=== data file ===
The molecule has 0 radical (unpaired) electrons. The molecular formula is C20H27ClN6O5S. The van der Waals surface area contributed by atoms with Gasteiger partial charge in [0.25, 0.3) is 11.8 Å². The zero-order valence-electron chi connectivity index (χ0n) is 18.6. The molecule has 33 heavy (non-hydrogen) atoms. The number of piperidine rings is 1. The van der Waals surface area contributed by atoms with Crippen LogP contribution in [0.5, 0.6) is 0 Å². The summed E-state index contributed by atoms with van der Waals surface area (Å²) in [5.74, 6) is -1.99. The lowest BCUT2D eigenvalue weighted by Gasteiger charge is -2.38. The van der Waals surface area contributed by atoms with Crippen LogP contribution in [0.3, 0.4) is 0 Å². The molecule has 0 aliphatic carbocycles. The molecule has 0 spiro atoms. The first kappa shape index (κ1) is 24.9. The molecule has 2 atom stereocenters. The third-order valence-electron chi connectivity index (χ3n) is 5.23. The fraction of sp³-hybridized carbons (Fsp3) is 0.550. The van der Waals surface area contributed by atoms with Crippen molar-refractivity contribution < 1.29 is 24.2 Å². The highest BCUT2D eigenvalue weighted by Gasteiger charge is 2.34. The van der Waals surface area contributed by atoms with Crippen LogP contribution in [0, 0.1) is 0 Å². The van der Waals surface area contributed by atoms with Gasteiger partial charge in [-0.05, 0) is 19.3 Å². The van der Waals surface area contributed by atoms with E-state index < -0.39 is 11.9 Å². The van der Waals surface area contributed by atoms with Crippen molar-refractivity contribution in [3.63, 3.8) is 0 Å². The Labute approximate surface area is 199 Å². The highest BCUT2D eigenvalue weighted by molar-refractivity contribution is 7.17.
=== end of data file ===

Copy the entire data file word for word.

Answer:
The molecule has 0 radical (unpaired) electrons. The molecular formula is C20H27ClN6O5S. The van der Waals surface area contributed by atoms with Gasteiger partial charge in [0.25, 0.3) is 11.8 Å². The zero-order valence-electron chi connectivity index (χ0n) is 18.6. The molecule has 33 heavy (non-hydrogen) atoms. The number of piperidine rings is 1. The van der Waals surface area contributed by atoms with Crippen LogP contribution in [0.5, 0.6) is 0 Å². The summed E-state index contributed by atoms with van der Waals surface area (Å²) in [5.74, 6) is -1.99. The lowest BCUT2D eigenvalue weighted by Gasteiger charge is -2.38. The van der Waals surface area contributed by atoms with Crippen LogP contribution in [0.3, 0.4) is 0 Å². The molecule has 0 aliphatic carbocycles. The molecule has 0 spiro atoms. The first kappa shape index (κ1) is 24.9. The molecule has 2 atom stereocenters. The third-order valence-electron chi connectivity index (χ3n) is 5.23. The fraction of sp³-hybridized carbons (Fsp3) is 0.550. The van der Waals surface area contributed by atoms with Crippen molar-refractivity contribution < 1.29 is 24.2 Å². The highest BCUT2D eigenvalue weighted by Gasteiger charge is 2.34. The van der Waals surface area contributed by atoms with Crippen LogP contribution in [0, 0.1) is 0 Å². The van der Waals surface area contributed by atoms with Gasteiger partial charge in [-0.05, 0) is 19.3 Å². The van der Waals surface area contributed by atoms with E-state index < -0.39 is 11.9 Å². The van der Waals surface area contributed by atoms with Crippen molar-refractivity contribution in [3.63, 3.8) is 0 Å². The Labute approximate surface area is 199 Å². The highest BCUT2D eigenvalue weighted by molar-refractivity contribution is 7.17.